Sheltered, my heart, from storm and night
In that Friend's house of sure delight!
Selwyn Image.

[R2194 : page 226]


MANY make the mistake of confounding the "blotting out" of sins with the covering of sins; but the two thoughts are distinctly separate. The covering of sins takes place instantaneously, as soon as the believer has repentantly accepted of the redemption which is in Christ Jesus. This covering of sin, and of all the blemishes of the believer is symbolically represented as accomplished by his putting on the "wedding garment," the pure robe of Christ's righteousness imputed to true believers. This constitutes the justification by faith of which the Apostle speaks, saying, "David describeth the blessedness of the man unto whom God imputeth righteousness without works [righteousness which he had not worked out] saying, 'Blessed are they whose iniquities are forgiven, and whose sins are covered. Blessed is the man to whom the Lord will not impute sin.'" – Rom. 4:6-8.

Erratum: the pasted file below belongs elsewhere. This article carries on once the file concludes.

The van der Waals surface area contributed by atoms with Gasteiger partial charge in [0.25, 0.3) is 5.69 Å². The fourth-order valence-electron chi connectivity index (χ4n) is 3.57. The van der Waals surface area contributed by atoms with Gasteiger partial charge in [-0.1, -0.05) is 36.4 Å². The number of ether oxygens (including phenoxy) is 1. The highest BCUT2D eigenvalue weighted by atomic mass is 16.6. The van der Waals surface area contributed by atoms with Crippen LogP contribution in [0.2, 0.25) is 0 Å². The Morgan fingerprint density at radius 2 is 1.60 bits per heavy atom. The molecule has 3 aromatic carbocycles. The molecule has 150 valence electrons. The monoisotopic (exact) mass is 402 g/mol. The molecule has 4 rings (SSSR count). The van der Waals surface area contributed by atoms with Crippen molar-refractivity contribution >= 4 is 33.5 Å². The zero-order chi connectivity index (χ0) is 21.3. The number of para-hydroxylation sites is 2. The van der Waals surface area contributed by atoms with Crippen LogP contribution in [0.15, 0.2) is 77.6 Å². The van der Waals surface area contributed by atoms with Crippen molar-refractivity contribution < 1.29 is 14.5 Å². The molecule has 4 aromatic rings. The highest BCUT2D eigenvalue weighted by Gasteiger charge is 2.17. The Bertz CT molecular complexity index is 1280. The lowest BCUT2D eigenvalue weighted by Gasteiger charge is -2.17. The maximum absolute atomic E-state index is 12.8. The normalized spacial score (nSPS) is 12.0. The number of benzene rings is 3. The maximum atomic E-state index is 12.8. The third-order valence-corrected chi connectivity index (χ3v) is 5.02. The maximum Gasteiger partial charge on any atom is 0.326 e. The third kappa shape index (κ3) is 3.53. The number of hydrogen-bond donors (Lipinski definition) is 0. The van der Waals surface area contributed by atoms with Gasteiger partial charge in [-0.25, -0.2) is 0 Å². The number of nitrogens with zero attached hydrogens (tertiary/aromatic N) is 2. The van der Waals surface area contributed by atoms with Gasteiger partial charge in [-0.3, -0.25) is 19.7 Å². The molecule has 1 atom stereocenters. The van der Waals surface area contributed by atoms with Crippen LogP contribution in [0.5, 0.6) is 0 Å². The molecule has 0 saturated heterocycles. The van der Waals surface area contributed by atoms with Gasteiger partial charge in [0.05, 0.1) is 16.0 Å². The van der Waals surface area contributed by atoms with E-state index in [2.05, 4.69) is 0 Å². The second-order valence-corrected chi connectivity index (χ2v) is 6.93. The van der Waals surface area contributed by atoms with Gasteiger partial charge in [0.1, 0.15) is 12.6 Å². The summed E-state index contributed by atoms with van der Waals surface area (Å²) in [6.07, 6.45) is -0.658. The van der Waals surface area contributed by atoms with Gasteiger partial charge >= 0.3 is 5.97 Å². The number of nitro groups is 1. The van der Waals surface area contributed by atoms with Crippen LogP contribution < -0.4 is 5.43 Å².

While it brings to the believer joy and peace to realize that his imperfections are covered, and not permitted to hinder his approach to the Heavenly Father, he nevertheless properly battles against those imperfections, a continual warfare – the newly-begotten and renewed or transformed mind being resisted by the natural, depraved will of the flesh. But, nevertheless, every true child of God, rightly instructed from the Father's Word, is distinctly looking forward to the end of his warfare-probation, when his "covered" sins and weaknesses shall all be "blotted out."